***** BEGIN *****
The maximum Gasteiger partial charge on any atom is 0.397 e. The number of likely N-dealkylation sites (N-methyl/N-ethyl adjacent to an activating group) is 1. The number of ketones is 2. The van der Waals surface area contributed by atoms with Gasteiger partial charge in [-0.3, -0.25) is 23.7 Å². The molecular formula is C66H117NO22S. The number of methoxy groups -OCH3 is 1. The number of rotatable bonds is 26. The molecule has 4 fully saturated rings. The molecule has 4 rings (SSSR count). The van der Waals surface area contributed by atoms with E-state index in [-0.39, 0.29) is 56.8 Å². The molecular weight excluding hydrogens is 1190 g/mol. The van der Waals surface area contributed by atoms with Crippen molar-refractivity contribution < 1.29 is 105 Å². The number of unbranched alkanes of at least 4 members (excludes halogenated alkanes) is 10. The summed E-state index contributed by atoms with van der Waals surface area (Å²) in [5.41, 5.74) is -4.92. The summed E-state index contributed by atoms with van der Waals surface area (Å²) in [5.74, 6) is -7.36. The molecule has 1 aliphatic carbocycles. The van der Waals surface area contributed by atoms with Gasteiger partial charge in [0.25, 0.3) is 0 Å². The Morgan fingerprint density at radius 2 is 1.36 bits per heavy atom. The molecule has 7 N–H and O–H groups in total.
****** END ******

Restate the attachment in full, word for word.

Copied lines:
The maximum Gasteiger partial charge on any atom is 0.397 e. The number of likely N-dealkylation sites (N-methyl/N-ethyl adjacent to an activating group) is 1. The number of ketones is 2. The van der Waals surface area contributed by atoms with Gasteiger partial charge in [-0.3, -0.25) is 23.7 Å². The molecular formula is C66H117NO22S. The number of methoxy groups -OCH3 is 1. The number of rotatable bonds is 26. The molecule has 4 fully saturated rings. The molecule has 4 rings (SSSR count). The van der Waals surface area contributed by atoms with E-state index in [-0.39, 0.29) is 56.8 Å². The molecular weight excluding hydrogens is 1190 g/mol. The van der Waals surface area contributed by atoms with Crippen molar-refractivity contribution < 1.29 is 105 Å². The number of unbranched alkanes of at least 4 members (excludes halogenated alkanes) is 10. The summed E-state index contributed by atoms with van der Waals surface area (Å²) in [5.41, 5.74) is -4.92. The summed E-state index contributed by atoms with van der Waals surface area (Å²) in [5.74, 6) is -7.36. The molecule has 1 aliphatic carbocycles. The van der Waals surface area contributed by atoms with Gasteiger partial charge in [0.25, 0.3) is 0 Å². The Morgan fingerprint density at radius 2 is 1.36 bits per heavy atom. The molecule has 7 N–H and O–H groups in total.